4% Recidivism Rate
The national recidivism rate for inmates over 65 is 4%. By comparison, according to the National Bureau of Statistics, About two-thirds (67.8%) of released prisoners were arrested for a new crime within 3 years, and three-quarters (76.6%) were arrested within 5 years. Within 5 years of release, 84.1% of inmates who were age 24 or younger at release were arrested for a new crime.
Despite the obvious conclusion revealed by these statistics, the percentage of elderly inmates has continued to grow each year. For example, in 2014, approximately 17 percent of New York state’s prison population was 17 percent. Within the next 15 years, it is estimated that one third of the inmates in New York will be elderly.
The cost for imprisonment of aging inmates is extremely prohibitive. The state governments, local communities, and federal government spent over $16 billion last year on imprisonment of inmates over the age of 50. The cost for incarcerating an inmate over the age of 50 is still approximately twice the cost of locking up young inmates.
Our prisons and jails were not designed for elderly inmates. Prison health care cannot accommodate the many health needs of inmates over the age of 60—and certainly not the growing inmate population over the age of 70. Elderly inmates have more complicated health issues which require expensive treatment from physicians and hospitals in the local communities
Present prison dogma is retribution and punishment (sometimes excessive) which can last decades. In the end, not only the aging inmates suffer, but so does society. The exorbitant costs for maintaining the elderly in prison drains dollars from our government budgets. Today many state governments spend more on prisons than on education. If we examine New York once more as an example of this national tragedy, New York spent approximately $20,000 on the annual education of a student and $60,000 a year for the incarceration of the average inmate. The costs for incarcerating an elderly inmate in New York exceeds $100,000 for 12 months.
Studies have shown that elderly inmates are too frail to be any risk to the public, but aging inmates are easy prey for other inmates inside the barbed wire and walls of prisons. It does not make any sense, common, fiscal, and moral to continue a policy of long term incarceration of elderly inmates who have almost a non-existent chance of recidivism.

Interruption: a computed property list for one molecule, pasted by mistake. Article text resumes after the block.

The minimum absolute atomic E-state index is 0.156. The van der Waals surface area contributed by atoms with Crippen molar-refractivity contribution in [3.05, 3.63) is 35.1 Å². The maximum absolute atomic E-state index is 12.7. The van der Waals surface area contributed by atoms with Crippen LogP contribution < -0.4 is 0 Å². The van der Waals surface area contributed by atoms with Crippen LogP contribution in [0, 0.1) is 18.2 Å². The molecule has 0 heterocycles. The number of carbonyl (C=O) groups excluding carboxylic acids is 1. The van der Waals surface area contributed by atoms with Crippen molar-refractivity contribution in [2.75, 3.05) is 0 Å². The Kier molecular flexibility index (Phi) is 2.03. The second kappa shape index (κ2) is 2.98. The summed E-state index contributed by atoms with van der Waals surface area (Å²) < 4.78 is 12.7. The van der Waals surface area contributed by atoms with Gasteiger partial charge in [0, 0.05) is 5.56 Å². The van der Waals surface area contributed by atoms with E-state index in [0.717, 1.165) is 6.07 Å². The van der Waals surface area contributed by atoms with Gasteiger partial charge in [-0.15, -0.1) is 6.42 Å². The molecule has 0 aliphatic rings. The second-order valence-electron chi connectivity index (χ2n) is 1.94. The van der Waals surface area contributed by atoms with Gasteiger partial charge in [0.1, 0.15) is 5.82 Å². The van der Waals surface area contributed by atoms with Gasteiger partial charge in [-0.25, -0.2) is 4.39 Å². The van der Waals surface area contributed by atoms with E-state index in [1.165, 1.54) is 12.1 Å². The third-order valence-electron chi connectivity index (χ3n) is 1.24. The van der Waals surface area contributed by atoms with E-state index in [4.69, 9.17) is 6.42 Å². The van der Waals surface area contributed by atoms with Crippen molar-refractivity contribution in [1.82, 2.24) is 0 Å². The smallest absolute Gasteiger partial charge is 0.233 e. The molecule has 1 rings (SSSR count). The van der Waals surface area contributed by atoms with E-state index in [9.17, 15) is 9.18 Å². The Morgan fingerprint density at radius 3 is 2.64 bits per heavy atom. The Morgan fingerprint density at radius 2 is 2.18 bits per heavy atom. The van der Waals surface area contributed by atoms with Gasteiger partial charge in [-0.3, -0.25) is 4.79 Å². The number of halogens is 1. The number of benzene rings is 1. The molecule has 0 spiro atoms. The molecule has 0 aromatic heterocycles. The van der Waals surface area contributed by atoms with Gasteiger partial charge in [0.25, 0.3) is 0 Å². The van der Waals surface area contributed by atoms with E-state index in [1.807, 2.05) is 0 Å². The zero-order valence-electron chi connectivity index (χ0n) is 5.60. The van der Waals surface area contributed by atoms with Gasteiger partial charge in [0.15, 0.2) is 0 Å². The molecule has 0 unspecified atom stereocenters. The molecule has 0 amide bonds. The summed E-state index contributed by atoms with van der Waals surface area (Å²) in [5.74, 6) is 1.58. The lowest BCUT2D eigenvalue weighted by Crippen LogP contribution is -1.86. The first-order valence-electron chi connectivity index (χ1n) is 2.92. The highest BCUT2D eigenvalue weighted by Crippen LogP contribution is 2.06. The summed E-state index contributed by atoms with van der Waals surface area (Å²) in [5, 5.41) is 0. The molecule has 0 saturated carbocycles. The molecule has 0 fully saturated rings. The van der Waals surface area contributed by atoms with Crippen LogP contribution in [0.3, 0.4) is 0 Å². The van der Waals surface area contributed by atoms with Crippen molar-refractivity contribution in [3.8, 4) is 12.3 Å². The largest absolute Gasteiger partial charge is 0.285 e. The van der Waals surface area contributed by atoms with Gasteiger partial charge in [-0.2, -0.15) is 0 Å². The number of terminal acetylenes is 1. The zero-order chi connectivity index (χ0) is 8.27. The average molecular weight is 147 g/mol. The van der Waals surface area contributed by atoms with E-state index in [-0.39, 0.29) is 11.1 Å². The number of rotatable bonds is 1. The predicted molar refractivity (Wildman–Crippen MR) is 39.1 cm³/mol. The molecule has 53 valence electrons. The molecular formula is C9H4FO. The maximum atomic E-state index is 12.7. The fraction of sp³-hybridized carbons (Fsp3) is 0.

By: Bradley Schwartz
Founder of prisonpath.com
And what are we doing to assure that state legislators, especially those concerned with Public Safety and Corrections Budgets, are made aware of these statistics?
There was a time when Republican stood for representation of the taxpayer. Perhaps that needs to happen again.
Bradley – Your proposal that the government release prisoners once they attain the age of 65 is far too sensible. It’ll unfortunately never happen due to legislators’ obsession with “law and order” and the exorbitant profits to be made within the prison-industrial-hospital complex.
Rick–I agree,the legislators should focus on the prison-industrial-medical complex, but unfortunately they are obsessed with the campaign contributions from this vast complex. I would add that elderly inmate’s releases should consider any danger factor to the public. However, the vast majority of inmates over the age of 65 have usually good record in prison and pose little risk for recidivism. Keep in mind that many of these inmates were convicted for nonviolent crimes.
Founder of prisonpath.com
Law Professor at the University of Reims, France
Wait: many countries are currently raising the retirement age (this is a joke of course!)
This is such important information. We often generalize about recidivism rates. I’ve been involved in reentry and employment for over forty-five years and I had no idea about these statistics. Thanks for posting. I will share them with a lot of other people. I hope policy makers pay attention!
Prisoner Reentry Strategist & Urban Missionary
This was a good article, but the actually source of the statistic (4% over 65…) was not given or was not clear. In order for the formerly incarcerated to have power in the public dialog, we have to be able to provide reliable data in our statistics. How can we use this amazing information with more support and accuracy? Is there a solid source?
Prison Path Founder
The statistics including the 4% recidivism rate for the elderly was derived from, Pew Center on the States. (2011). State of Recidivism: The Revolving Door of America’s Prisons. Washington, and Chettiar, I., Bunting, W. & Schotter, G. (2012). At America’s Expense: The Mass Incarceration of the Elderly.